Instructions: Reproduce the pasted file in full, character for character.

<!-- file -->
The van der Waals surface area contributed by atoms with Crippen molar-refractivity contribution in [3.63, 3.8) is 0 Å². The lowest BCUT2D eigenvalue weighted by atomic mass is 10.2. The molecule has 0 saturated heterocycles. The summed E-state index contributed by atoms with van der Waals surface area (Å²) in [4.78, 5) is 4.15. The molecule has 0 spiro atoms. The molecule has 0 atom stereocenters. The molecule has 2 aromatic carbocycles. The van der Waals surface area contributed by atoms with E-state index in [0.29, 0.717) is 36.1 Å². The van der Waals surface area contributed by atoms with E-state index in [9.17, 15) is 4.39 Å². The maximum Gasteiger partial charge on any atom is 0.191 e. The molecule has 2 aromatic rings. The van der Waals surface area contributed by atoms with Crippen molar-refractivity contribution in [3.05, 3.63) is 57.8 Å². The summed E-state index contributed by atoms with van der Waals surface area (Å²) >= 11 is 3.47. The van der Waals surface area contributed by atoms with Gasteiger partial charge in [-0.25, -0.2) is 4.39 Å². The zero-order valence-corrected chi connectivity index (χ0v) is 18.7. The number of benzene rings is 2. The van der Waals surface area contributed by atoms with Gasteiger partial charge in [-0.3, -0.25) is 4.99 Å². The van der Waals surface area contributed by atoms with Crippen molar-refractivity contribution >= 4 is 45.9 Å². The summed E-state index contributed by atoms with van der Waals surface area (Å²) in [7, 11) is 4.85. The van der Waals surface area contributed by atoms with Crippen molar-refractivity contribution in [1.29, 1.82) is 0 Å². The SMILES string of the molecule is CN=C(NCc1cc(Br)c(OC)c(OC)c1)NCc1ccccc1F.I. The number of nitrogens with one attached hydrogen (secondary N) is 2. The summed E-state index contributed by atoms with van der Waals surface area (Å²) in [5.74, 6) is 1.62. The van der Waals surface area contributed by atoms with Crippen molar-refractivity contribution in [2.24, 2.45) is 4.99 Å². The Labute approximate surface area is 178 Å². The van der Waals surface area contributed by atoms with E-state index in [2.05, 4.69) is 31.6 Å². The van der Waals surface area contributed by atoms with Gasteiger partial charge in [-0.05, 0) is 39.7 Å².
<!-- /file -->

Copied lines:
The van der Waals surface area contributed by atoms with Crippen molar-refractivity contribution in [3.63, 3.8) is 0 Å². The lowest BCUT2D eigenvalue weighted by atomic mass is 10.2. The molecule has 0 saturated heterocycles. The summed E-state index contributed by atoms with van der Waals surface area (Å²) in [4.78, 5) is 4.15. The molecule has 0 spiro atoms. The molecule has 0 atom stereocenters. The molecule has 2 aromatic carbocycles. The van der Waals surface area contributed by atoms with E-state index in [0.29, 0.717) is 36.1 Å². The van der Waals surface area contributed by atoms with E-state index in [9.17, 15) is 4.39 Å². The maximum Gasteiger partial charge on any atom is 0.191 e. The molecule has 2 aromatic rings. The van der Waals surface area contributed by atoms with Crippen molar-refractivity contribution in [3.05, 3.63) is 57.8 Å². The summed E-state index contributed by atoms with van der Waals surface area (Å²) >= 11 is 3.47. The van der Waals surface area contributed by atoms with Gasteiger partial charge in [-0.25, -0.2) is 4.39 Å². The zero-order valence-corrected chi connectivity index (χ0v) is 18.7. The number of benzene rings is 2. The van der Waals surface area contributed by atoms with Gasteiger partial charge in [-0.3, -0.25) is 4.99 Å². The van der Waals surface area contributed by atoms with Crippen molar-refractivity contribution >= 4 is 45.9 Å². The summed E-state index contributed by atoms with van der Waals surface area (Å²) in [7, 11) is 4.85. The van der Waals surface area contributed by atoms with Crippen molar-refractivity contribution in [1.29, 1.82) is 0 Å². The SMILES string of the molecule is CN=C(NCc1cc(Br)c(OC)c(OC)c1)NCc1ccccc1F.I. The number of nitrogens with one attached hydrogen (secondary N) is 2. The summed E-state index contributed by atoms with van der Waals surface area (Å²) in [5.74, 6) is 1.62. The van der Waals surface area contributed by atoms with Crippen molar-refractivity contribution in [2.24, 2.45) is 4.99 Å². The Labute approximate surface area is 178 Å². The van der Waals surface area contributed by atoms with E-state index in [2.05, 4.69) is 31.6 Å². The van der Waals surface area contributed by atoms with Gasteiger partial charge in [-0.05, 0) is 39.7 Å².